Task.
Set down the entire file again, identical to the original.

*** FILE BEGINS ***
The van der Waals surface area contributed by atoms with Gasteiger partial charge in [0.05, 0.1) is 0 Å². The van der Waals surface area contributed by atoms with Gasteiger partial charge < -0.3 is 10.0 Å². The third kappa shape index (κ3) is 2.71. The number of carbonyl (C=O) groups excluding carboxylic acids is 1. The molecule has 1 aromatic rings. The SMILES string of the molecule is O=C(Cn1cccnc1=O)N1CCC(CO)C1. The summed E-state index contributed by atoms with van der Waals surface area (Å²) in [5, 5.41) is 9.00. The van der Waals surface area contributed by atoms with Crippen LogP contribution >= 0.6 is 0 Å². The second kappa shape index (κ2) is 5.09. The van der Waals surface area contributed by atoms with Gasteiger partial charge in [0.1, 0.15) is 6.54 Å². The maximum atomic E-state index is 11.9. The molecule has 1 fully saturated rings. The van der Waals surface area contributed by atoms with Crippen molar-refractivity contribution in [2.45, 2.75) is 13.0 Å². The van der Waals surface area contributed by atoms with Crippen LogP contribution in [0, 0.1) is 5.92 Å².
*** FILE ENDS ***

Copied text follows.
The van der Waals surface area contributed by atoms with Gasteiger partial charge in [0.05, 0.1) is 0 Å². The van der Waals surface area contributed by atoms with Gasteiger partial charge < -0.3 is 10.0 Å². The third kappa shape index (κ3) is 2.71. The number of carbonyl (C=O) groups excluding carboxylic acids is 1. The molecule has 1 aromatic rings. The SMILES string of the molecule is O=C(Cn1cccnc1=O)N1CCC(CO)C1. The summed E-state index contributed by atoms with van der Waals surface area (Å²) in [5, 5.41) is 9.00. The van der Waals surface area contributed by atoms with Crippen LogP contribution >= 0.6 is 0 Å². The second kappa shape index (κ2) is 5.09. The van der Waals surface area contributed by atoms with Gasteiger partial charge in [0.1, 0.15) is 6.54 Å². The maximum atomic E-state index is 11.9. The molecule has 1 fully saturated rings. The van der Waals surface area contributed by atoms with Crippen molar-refractivity contribution in [2.45, 2.75) is 13.0 Å². The van der Waals surface area contributed by atoms with Crippen LogP contribution in [0, 0.1) is 5.92 Å².